Katzie member wants more policing

Band council working on burning bylaw

Harold Moody wants the band to take action against members who he alleges harbour metal thieves.

Harold Moody wants the band to take action against members who he alleges harbour metal thieves.

Harold Moody likes to be a good neighbour. A member of the Katzie First Nation, he’s proud to see the land around him transformed into beautiful Osprey Village, with its quaint stores, lush green lawns and river view.

Ask Moody about his own community, just across Bonson Road, and he frowns.

“We’re not good neighbours and we should be,” he said, while standing on a wharf next to the Katzie reserve.

Moody has been trying to get the Katzie administration to crack down on seven houses on the reserve, which he claims, harbour unsavoury folks.

His complaints to the RCMP, Pitt Meadows Fire Department and band office he says have fallen on deaf ears.

The father of six alleges several houses on Katzie are now being used as bases to rip apart stolen wires and cables, as well as melt down metal, which is then sold at a metal recycling depot down the road.

The activity usually takes place at night when people are asleep but on several occasions he’s been able to photograph plumes of thick, black smoke wafting out of a backyard and drifting into nearby Osprey Village.

“It’s frustrating to me because nothing seems to be done about it,” said Moody.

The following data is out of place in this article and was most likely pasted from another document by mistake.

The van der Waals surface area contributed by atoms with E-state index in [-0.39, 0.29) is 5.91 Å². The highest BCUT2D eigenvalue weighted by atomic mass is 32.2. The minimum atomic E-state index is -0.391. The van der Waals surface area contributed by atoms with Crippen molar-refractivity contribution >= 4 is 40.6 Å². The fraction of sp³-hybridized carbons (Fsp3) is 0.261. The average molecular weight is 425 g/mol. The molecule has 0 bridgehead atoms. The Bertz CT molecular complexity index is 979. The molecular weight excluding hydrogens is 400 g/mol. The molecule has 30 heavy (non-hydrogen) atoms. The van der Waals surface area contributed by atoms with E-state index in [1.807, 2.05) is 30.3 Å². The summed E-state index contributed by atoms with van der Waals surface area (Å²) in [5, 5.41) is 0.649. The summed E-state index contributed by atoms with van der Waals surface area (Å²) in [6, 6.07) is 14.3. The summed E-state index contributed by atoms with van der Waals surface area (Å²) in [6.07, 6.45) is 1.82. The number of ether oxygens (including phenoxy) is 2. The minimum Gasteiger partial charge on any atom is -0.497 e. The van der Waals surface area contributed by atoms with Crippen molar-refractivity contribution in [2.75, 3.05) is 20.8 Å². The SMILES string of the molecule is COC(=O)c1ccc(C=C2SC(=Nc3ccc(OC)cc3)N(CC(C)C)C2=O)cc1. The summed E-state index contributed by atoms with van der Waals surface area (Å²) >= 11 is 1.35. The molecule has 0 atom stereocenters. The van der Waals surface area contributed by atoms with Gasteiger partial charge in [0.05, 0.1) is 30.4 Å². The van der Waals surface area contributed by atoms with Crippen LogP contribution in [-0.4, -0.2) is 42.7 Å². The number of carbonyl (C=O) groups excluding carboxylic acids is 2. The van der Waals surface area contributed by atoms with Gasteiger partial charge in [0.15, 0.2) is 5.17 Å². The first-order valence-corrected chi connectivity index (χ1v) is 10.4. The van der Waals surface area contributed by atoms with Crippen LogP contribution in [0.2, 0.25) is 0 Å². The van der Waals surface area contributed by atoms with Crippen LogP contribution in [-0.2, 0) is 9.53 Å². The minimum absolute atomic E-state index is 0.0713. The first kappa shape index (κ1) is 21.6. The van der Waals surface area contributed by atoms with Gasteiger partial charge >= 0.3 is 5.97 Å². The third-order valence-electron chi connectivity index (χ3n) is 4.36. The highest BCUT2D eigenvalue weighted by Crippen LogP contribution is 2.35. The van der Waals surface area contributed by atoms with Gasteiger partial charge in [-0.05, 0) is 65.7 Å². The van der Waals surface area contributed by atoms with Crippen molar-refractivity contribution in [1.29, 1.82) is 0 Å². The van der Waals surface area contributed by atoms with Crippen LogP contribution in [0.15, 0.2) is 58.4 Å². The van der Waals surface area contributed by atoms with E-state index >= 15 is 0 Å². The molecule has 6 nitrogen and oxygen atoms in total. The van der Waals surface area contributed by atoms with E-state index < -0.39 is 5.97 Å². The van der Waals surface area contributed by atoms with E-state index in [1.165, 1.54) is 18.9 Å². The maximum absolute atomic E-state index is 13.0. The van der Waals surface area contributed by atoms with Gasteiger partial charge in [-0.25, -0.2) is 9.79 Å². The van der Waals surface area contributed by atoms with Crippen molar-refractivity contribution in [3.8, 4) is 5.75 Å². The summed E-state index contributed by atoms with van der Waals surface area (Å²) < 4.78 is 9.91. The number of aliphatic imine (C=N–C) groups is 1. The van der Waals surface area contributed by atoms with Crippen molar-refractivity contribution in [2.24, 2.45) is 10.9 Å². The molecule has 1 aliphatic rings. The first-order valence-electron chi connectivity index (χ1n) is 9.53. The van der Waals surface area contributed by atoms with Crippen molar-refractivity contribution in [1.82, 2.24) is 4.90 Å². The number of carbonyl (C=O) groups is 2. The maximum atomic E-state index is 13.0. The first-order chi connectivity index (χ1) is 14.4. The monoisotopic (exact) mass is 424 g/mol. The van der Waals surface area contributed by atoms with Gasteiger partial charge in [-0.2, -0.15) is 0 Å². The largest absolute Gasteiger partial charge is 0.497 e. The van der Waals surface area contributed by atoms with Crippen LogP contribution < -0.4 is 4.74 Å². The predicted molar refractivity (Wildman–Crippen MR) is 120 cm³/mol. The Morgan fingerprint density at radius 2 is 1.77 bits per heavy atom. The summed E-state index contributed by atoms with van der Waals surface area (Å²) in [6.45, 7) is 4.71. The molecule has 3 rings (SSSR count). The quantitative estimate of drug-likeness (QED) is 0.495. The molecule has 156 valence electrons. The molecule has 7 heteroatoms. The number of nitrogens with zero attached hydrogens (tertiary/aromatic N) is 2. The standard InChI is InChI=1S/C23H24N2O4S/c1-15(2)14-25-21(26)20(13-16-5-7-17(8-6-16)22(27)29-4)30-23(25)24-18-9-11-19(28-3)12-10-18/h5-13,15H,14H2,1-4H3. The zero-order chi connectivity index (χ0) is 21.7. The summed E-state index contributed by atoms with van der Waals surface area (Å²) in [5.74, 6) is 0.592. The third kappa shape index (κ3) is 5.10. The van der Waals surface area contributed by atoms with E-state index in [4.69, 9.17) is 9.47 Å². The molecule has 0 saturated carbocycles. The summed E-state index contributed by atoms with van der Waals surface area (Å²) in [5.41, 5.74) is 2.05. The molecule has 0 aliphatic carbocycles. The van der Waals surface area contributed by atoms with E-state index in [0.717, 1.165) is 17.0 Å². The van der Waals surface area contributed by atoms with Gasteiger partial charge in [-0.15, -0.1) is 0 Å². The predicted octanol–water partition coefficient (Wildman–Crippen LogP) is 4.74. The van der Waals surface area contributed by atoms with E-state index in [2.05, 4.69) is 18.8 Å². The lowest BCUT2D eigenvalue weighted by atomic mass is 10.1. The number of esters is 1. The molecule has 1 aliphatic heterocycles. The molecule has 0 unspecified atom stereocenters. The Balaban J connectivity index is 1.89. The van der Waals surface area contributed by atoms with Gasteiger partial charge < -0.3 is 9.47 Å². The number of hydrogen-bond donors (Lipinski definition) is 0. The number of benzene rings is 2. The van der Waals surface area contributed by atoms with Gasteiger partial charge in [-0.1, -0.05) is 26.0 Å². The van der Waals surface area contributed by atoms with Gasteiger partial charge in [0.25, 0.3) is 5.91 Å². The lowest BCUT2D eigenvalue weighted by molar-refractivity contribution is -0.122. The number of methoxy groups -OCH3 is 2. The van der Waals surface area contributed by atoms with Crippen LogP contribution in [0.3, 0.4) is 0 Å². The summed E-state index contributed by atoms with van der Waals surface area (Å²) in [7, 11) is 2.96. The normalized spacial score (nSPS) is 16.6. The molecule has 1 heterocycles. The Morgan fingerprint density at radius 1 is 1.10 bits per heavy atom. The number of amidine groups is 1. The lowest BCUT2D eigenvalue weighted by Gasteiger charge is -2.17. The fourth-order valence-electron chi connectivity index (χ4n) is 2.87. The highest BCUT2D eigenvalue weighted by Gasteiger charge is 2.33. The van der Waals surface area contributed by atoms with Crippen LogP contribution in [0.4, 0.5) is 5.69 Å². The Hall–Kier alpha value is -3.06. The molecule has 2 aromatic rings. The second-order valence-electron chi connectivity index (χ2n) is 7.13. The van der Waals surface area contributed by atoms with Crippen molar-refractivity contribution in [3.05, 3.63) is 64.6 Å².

“The band should be able to get rid of these people.”

Moody’s repeated complaints about the backyard burning have now made him a target on reserve.

Four weeks ago, Moody and his son were biking down Bonson Road when he was confronted by a man who was living in one of the houses.

Police allege the man chased Moody and threw gasoline on him as he tried to enter the office that belong to the Katzie Development Corporation.

Moody said he was soaked by almost a litre of gasoline and lucky the man, who is not a Katzie member, was unable to flick open his lighter.

William Edward Lowen, 39, has since been charged with uttering threats to cause death or bodily harm, assault with a weapon and placing or throwing explosive to do bodily harm.

The Pitt Meadows Fire Department confirmed it has been dealing with complaints about backyard fires on the reserve and received two calls just last week.

Although the fire department has a service agreement with the Katzie to provide fire protection on reserve lands, it is unable to stop the burning because there is no bylaw.

“We will provide assistant to the band when required,” said assistant chief Rob Chatton.

“We don’t have jurisdiction for our city bylaws on the reserve. We only have the ability to educate and promote safe use of outdoor fires. We try to work with the band council to educate people.”

The backyard fires concern Chatton because embers could potentially ignite a blaze in a nearby trees, then spread to homes.

The Katzie First Nation’s administration is aware of Moody’s complaints and assures him band council is working towards a solution.

Chief Jay Bailey explained the houses harbouring the alleged metal thieves are not owned by the band but by individuals who are turning a blind eye to their tenants’ or friends’ activities.

He has spoken to Ridge Meadows RCMP but was told there wasn’t much they could do unless someone was wanted on a warrant or caught in the act.

“Our hands are tied,” said Bailey. “I can see Harold’s frustration and everyone down here is frustrated. Short of me being a vigilante, there isn’t much I can do.”

Bailey and his council are now working on a bylaw, with accompanying fines, to prevent backyard burning that will be voted on by band members later this year.

He wants other band members to step up and call police when they see illegal activities or backyard fires.

“Instead of calling chief and council, do something,” Bailey said.